KROKUS - No Risk, No Gain Page 2
by Martin Popoff

After pegging the album a cross between Metal Rendezvous and Headhunter, Storace says Hellraiser "has nothing to do with the devil (laughs). The word hell raises some doubts. But no, it's just the usual... let's raise some hell, meaning let's have a good time; it's all positive. And that's what I tell the kids; well, in our case, it's also grandfathers and old dads like me, bald-headed guys, white hair. We don't care about the way people look. We care about the spirit, and the spirit is rock 'n' roll, and rock 'n' rollers like to raise hell, and that means have a good time, get your rocks off. Basically, this is what the album is all about, although we have some more serious subjects that we deal with, things like oppression. 'Hellraiser', 'Too Wired To Sleep', 'No Risk No Gain', 'Turnin' Inside Out'... they are typical Krokus, that party boogie get-down rock. And 'Hangman' is kind of new, melancholic. 'Angel Of My Dreams', some people already say, hey, the chorus... that's 'Screamin' In The Night'. OK, OK. 'Fight On' is our first ever down-tuned song in the whole Krokus repertoire, which is pretty modern for Krokus, pretty modern. And then 'So Long' is the ballad, and 'Spirit Of The Night', double bass drum... you can say that that's the new 'Headhunter' (laughs)." I asked Marc what Dennis Ward had done for this new album as a producer, that is different from dealing with all those legendary past producers Krokus had used in their heyday.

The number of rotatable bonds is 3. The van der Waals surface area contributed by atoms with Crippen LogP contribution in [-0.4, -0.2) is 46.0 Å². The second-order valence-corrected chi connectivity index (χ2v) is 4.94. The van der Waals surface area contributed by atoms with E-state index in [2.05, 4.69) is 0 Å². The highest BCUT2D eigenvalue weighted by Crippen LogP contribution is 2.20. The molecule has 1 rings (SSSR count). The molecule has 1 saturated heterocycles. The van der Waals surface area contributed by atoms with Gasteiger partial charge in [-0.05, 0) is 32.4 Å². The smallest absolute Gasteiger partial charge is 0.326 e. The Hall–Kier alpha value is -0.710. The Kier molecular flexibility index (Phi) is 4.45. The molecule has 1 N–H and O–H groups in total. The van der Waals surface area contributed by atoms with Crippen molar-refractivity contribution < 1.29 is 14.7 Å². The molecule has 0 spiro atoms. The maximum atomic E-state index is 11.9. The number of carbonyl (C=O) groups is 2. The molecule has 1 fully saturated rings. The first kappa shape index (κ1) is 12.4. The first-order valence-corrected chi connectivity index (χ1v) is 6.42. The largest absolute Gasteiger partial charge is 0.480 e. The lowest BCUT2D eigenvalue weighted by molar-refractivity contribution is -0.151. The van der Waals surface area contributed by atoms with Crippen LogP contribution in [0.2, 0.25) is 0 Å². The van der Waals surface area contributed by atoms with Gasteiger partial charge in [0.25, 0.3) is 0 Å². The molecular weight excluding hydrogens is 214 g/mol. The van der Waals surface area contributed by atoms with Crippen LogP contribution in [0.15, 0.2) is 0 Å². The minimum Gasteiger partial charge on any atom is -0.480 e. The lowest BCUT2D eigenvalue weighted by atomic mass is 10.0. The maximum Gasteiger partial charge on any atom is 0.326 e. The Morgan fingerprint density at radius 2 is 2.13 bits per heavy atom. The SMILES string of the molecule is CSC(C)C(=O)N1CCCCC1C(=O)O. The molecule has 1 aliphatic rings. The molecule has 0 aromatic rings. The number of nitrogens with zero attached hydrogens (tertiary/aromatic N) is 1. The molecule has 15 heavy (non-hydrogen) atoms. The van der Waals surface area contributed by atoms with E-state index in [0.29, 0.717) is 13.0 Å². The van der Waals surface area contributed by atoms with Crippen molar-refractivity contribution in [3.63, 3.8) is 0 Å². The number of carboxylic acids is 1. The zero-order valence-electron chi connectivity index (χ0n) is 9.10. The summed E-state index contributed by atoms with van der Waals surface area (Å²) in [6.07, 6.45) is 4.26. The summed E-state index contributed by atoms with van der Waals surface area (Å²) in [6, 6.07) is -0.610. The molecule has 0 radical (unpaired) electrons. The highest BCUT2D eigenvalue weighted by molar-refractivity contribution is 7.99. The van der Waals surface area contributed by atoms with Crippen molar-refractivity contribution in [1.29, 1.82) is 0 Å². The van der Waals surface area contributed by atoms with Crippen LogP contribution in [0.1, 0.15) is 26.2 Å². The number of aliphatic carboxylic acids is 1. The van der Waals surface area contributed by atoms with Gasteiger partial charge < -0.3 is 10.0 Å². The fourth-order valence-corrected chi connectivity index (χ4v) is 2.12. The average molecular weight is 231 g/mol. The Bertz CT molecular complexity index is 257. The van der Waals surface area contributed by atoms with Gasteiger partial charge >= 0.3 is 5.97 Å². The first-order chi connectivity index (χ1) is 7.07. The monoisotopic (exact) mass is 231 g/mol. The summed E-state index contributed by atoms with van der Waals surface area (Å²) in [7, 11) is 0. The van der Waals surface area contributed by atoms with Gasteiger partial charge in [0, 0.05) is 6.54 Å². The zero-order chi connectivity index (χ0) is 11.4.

"Well sometimes you can produce better results when writing a song, for example, I'll bring you slowly to it. When you are writing a song, you can sometimes get better results if you leave out a few notes. Now with Dennis, he got the best results out of us by leaving out a few comments and words. Dennis is a guy who just works, gets his head down in there, and is fully listening to every detail. He didn't open his mouth unless he really had to. And for us, knowing that he's a bass player, and is also a singer, and he is active in a band helped greatly. He stands on stage and he faces an audience with Pink Cream 69."

"Plus, I should've started with this - we want to hear a twang in the voice. Whether it's Canadian or American, it's got to come from that continent, because that's what turns us on. Essentially, speaking for myself, eight years touring North America and Canada, year in, year out, for me, that was the heyday of Krokus, that's what made the band's status. We had an American management that wasn't too interested in touring Europe at the time, so that's the way it was. And rock 'n' roll came from the south of North America, from blacks, the slaves and everything. And Dennis is from somewhere close to Atlanta, North Carolina, and the accent, the attitude, the sense of humour... for me, a vocalist, even the other guys, it's very important, you know, this idea of who is talking to us on the headphones? You have this voice, and imagine if it's a nagging voice, it's going to be a really shitty album. So if it's someone with a charismatic voice plus the know-how... Dennis definitely knows about how to go about it, using Protools and everything. If you want to go into the whole thing, I could spend another half an hour talking about the whole process of the recording! (laughs)."

KROKUS - No Risk, No Gain Page 3